Sanitizing the Fairfield Story

Discussion of an article that ran November 12, 2006, in the Washington Post

Ah, the powerful temptation to make a story just a little bit better than it really is. When one is in pursuit of perfection, an "almost perfect" story in a major newspaper falls a little short of satisfaction. Here is my original piece on an episoide of fine tuning, followed by my "clarification" the following week.
The "Invincible America" course mentioned below is a large gathering of meditators from around the nation and the world, come to create an impetus for peace.

The TM movement is justifiably proud of the glowing, front-page feature article on Fairfield and Vedic City that appeared in the Washington Post’s travel section on Sunday. As John Hagelin rightly observed, one could not buy this kind of stunning publicity, delivered to the Sunday brunch tables of the movers and shakers in Washington. Dr. Hagelin also declared, a tad more hyperbolically perhaps, that with the flowering of the Invincible America course Fairfield has become "the most important place in the entire universe."

To the extent that this is true, would it not be best to allow Fairfield to show itself in all its true colors? Yet when the movement, on Monday, sent the Post article to its extensive mailing lists, quite a few changes had silently been made.

It started innocently enough. The first paragraph in the Post’s version told us that "Marie-Helene Tourenne ... left the coq au vin to simmer." In the new version her cooking had become more nondescript, and she "left meals to simmer". Since some feel that chicken and wine have no rightful place amongst us, it was decided that the details about what our French chef was in fact cooking shoudl be removed.

There were more substantive edits. The title of the original piece was "OM on the Grange," but that morphed into "Transcendental Iowa." And two misleading references to TM being a breathing technique were fixed up. One might have expected these corrections to be made via Editor’s Notes, leaving the originals in place, but the more stealthy approach of direct alteration was chosen.

The boldest stroke of sanitization came next. The Post reporter took in many of the sights and shops of our community. At one point he said, "Besides the MUM campus, practitioners can pore over meditation literature at 21st Century Books. They can visit Maharishi Vedic City, a model town founded by TM followers just outside Fairfield. Or they can shop at Thymely Solutions, which specializes in homeopathic remedies, and other boutiques started by meditators." In the new version, two named businesses disappeared from the list: "Besides the MUM campus, practitioners can visit Maharishi Vedic City, a model town founded by TM followers just outside Fairfield. Or they can shop at the many stores and boutiques started by meditators."

Apparently the existence of books about meditation and the existence of homeopathic remedies in our town would be embarrassing or confusing to someone, and it was felt that such references deserved to be suppressed. If not, hapless readers might get a sense that our community includes diversity in its approaches to health and in the range of its spiritual curiosities. On the other hand, the names of 'acceptable' establishments remain in the new article, including The Raj, Revelations, Americus Galleries and others.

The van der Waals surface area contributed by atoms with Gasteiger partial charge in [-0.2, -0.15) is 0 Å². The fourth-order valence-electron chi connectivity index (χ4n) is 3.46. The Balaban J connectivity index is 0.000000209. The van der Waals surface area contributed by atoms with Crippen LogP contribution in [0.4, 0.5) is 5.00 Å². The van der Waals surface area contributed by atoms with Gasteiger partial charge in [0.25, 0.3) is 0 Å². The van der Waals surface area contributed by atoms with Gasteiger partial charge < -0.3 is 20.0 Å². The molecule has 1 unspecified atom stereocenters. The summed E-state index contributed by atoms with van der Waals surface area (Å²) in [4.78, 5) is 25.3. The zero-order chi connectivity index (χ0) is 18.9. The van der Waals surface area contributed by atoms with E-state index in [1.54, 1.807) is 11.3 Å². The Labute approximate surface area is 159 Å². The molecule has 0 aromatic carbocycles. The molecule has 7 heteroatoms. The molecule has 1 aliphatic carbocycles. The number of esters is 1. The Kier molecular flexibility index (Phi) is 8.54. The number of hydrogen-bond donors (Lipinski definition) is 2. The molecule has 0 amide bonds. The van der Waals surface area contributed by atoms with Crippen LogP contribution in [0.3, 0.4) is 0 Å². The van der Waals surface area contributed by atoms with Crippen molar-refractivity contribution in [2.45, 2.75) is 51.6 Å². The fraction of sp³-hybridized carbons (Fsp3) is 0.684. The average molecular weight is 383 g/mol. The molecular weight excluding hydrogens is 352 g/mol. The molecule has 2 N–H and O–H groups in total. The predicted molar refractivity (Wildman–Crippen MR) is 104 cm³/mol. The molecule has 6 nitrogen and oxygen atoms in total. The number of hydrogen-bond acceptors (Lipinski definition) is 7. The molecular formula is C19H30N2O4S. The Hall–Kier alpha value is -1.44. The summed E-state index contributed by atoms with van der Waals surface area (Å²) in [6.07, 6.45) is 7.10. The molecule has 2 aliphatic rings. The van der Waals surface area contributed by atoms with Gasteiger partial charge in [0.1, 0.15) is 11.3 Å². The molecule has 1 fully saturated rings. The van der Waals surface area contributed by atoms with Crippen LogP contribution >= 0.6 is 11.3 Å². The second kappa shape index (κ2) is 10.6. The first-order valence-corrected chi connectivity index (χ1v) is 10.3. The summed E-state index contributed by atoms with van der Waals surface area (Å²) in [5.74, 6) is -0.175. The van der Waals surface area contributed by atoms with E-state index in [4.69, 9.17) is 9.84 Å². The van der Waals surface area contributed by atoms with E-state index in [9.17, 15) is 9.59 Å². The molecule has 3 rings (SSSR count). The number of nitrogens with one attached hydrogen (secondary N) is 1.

I do not mean to sully the general celebratory mood in Fairfield these days. Interesting and wonderful things are happening, worthy of celebration. Let’s hope that as our success and our accomplishments continue to grow, we in turn grow beyond the need to whitewash the diverse details of life as lived in this community.

A follow-up article...

Last week’s article, Sanitizing the Fairfield Story, which described some of the edits that were made to a major Washington Post article on Fairfield before it was widely emailed and posted on, inspired a lot of responses. Many people emphasized how important it is to them that stories about our community and the TM movement be presented fully and fairly.

Bobby Roth, who has for tireless decades been in the forefront of the movement’s press relations and publicity activities, called me from Holland last Thursday about the Sanitizing article within two hours of its publication, and we have since spoken twice. He wanted the community to hear the facts from his point of view, which I will present here simply and without elaboration — other than to say that Bobby reacted to the situation with grace and humility, taking "full personal responsibility" for the edited version having been circulated, and apologizing for the error that led to its release.

Bobby told me that the altered version of the Post article was created for use in other countries, including African nations, India, and Taiwan, where it was felt that certain references would not have been particularly meaningful and so were edited out. He says that the edited version was not meant for posting or circulating in the U.S., but was added to the web site and emailed by mistake.

As for some of the specifics: The change of the title to "Transcendental Iowa" was, Bobby says, fully approved by the Post reporter. Far from having any animus against 21st Century Books and Thymely Solutions (whose names were removed from the article), Bobby says that he personally loves those stores and it was he who specifically arranged for the reporter to visit them.

Above all, Bobby says, he had no intention to hide anything. "Our success on the media team is based on the fact that we are always honest and open with the press. We value our relationship with the Fairfield community, and the trust we share, above everything, and we would never do anything consciously to jeopardize that."